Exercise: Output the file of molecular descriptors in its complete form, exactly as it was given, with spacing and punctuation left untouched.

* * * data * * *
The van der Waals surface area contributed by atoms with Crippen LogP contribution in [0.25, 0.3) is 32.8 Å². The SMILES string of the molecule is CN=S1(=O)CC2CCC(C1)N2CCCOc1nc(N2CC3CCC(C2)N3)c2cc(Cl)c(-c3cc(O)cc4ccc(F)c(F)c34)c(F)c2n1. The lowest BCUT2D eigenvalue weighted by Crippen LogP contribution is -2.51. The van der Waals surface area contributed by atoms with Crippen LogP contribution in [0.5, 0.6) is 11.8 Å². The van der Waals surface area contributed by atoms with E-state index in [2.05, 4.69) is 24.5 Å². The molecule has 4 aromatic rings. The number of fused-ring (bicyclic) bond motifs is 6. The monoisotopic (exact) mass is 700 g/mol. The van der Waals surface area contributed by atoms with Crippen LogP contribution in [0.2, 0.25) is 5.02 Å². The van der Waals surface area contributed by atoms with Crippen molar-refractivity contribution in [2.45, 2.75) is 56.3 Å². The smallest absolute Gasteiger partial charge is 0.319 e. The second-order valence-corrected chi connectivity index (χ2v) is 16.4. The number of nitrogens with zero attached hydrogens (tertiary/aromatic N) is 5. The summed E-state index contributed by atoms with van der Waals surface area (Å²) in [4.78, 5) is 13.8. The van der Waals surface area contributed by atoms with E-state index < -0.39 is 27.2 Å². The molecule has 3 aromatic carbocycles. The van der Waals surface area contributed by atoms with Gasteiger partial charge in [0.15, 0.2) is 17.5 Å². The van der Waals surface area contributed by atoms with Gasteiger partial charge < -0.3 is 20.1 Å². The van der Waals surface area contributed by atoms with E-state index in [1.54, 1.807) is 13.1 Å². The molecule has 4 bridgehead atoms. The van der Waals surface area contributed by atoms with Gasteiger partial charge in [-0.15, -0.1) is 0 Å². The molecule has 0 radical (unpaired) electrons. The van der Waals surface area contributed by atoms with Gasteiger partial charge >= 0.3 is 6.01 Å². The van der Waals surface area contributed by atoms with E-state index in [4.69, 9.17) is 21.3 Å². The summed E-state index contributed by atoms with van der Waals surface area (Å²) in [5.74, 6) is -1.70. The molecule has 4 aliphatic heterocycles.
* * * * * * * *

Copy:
The van der Waals surface area contributed by atoms with Crippen LogP contribution in [0.25, 0.3) is 32.8 Å². The SMILES string of the molecule is CN=S1(=O)CC2CCC(C1)N2CCCOc1nc(N2CC3CCC(C2)N3)c2cc(Cl)c(-c3cc(O)cc4ccc(F)c(F)c34)c(F)c2n1. The lowest BCUT2D eigenvalue weighted by Crippen LogP contribution is -2.51. The van der Waals surface area contributed by atoms with Crippen LogP contribution in [0.5, 0.6) is 11.8 Å². The van der Waals surface area contributed by atoms with E-state index in [2.05, 4.69) is 24.5 Å². The molecule has 4 aromatic rings. The number of fused-ring (bicyclic) bond motifs is 6. The monoisotopic (exact) mass is 700 g/mol. The van der Waals surface area contributed by atoms with Crippen LogP contribution in [0.2, 0.25) is 5.02 Å². The van der Waals surface area contributed by atoms with Crippen molar-refractivity contribution in [2.45, 2.75) is 56.3 Å². The smallest absolute Gasteiger partial charge is 0.319 e. The second-order valence-corrected chi connectivity index (χ2v) is 16.4. The number of nitrogens with zero attached hydrogens (tertiary/aromatic N) is 5. The summed E-state index contributed by atoms with van der Waals surface area (Å²) in [4.78, 5) is 13.8. The van der Waals surface area contributed by atoms with E-state index < -0.39 is 27.2 Å². The molecule has 3 aromatic carbocycles. The van der Waals surface area contributed by atoms with Gasteiger partial charge in [0.15, 0.2) is 17.5 Å². The van der Waals surface area contributed by atoms with Gasteiger partial charge < -0.3 is 20.1 Å². The van der Waals surface area contributed by atoms with E-state index in [1.54, 1.807) is 13.1 Å². The molecule has 4 bridgehead atoms. The van der Waals surface area contributed by atoms with Gasteiger partial charge in [-0.15, -0.1) is 0 Å². The molecule has 0 radical (unpaired) electrons. The van der Waals surface area contributed by atoms with Gasteiger partial charge >= 0.3 is 6.01 Å². The van der Waals surface area contributed by atoms with E-state index in [4.69, 9.17) is 21.3 Å². The summed E-state index contributed by atoms with van der Waals surface area (Å²) in [5.74, 6) is -1.70. The molecule has 4 aliphatic heterocycles.